The venerable NLTK has been the standard tool for natural language processing in Python for some time. It contains an amazing variety of tools, algorithms, and corpuses. Recently, a competitor has arisen in the form of spaCy, which has the goal of providing powerful, streamlined language processing. Let’s see how these toolkits compare.
NLTK provides a number of algorithms to choose from. For a researcher, this is a great boon. Its nine different stemming libraries, for example, allow you to finely customize your model. For the developer who just wants a stemmer to use as part of a larger project, this tends to be a hindrance. Which algorithm performs the best? Which is the fastest? Which is being maintained?
In contrast, spaCy implements a single stemmer, the one that the spaCy developers feel to be best. They promise to keep it updated, and may replace it with an improved algorithm as the state of the art progresses. You may update your version of spaCy and find that improvements to the library have boosted your application without any work necessary. (The downside is that you may need to rewrite some test cases.)
As a quick glance through the NLTK documentation demonstrates, different languages may need different algorithms. NLTK lets you mix and match the algorithms you need, but spaCy has to make a choice for each language. This is a long process and spaCy currently only has support for English.
Strings versus objects
NLTK is essentially a string processing library. All the tools take strings as input and return strings or lists of strings as output. This is simple to deal with at first, but it requires the user to explore the documentation to discover the functions they need.
In contrast, spaCy uses an object-oriented approach. Parsing some text returns a document object, whose words and sentences are represented by objects themselves. Each of these objects has a number of useful attributes and methods, which can be discovered through introspection. This object-oriented approach lends itself much better to modern Python style than does the string-handling system of NLTK.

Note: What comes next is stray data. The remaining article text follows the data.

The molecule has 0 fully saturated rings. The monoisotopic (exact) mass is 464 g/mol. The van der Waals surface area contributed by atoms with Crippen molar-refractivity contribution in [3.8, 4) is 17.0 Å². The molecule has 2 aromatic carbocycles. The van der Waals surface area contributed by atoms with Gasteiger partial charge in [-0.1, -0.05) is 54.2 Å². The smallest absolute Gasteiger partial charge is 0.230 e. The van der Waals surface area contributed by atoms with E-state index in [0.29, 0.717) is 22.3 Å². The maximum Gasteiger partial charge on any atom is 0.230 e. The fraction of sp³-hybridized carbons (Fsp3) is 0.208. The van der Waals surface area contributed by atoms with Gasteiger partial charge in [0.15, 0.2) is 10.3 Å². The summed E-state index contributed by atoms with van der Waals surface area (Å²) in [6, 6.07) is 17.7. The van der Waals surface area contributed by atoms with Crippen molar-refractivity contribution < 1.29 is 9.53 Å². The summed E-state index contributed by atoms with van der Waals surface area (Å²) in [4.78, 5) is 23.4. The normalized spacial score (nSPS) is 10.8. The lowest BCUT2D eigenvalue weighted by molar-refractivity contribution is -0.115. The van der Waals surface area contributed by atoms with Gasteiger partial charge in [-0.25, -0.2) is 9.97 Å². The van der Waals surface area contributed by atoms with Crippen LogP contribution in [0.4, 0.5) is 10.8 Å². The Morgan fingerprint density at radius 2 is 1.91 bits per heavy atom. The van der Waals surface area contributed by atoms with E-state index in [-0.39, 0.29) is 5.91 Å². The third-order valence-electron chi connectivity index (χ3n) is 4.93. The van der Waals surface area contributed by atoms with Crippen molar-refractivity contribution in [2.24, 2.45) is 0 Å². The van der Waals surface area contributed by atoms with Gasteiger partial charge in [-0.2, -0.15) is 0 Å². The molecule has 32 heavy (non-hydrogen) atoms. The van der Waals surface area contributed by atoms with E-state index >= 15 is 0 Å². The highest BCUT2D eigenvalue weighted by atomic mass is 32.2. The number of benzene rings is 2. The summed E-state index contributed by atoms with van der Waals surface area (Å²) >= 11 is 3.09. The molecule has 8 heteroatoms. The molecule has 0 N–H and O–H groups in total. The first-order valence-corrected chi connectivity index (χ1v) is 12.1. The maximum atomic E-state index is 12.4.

A more detailed comparison between these approaches is available in this notebook.
An important part of a production-ready library is its performance, and spaCy brags that it’s ready to be used. We’ll run some tests on the text of the Wikipedia article on NLP, which contains about 10 kB of text. The tests will be word tokenization (splitting a document into words), sentence tokenization (splitting a document into sentences), and part-of-speech tagging (labeling the grammatical function of each word).
It is fairly obvious that spaCy dramatically out-performs NLTK in word tokenization and part-of-speech tagging. Its poor performance in sentence tokenization is a result of differing approaches: NLTK simply attempts to split the text into sentences. In contrast, spaCy is actually constructing a syntactic tree for each sentence, a more robust method that yields much more information about the text. (You can see a visualization of the result here.)
While NLTK is certainly capable, I feel that spaCy is a better choice for most common uses. It makes the hard choices about algorithms for you, providing state-of-the-art solutions. Its Pythonic API will fit in well with modern Python programming practices, and its fast performance will be much appreciated.
Unfortunately, spaCy is English only at the moment, so developers concerned with other languages will need to use NLTK. Developers that need to ensure a particular algorithm is being used will also want to stick with NLTK. Everyone else should take a look at spaCy.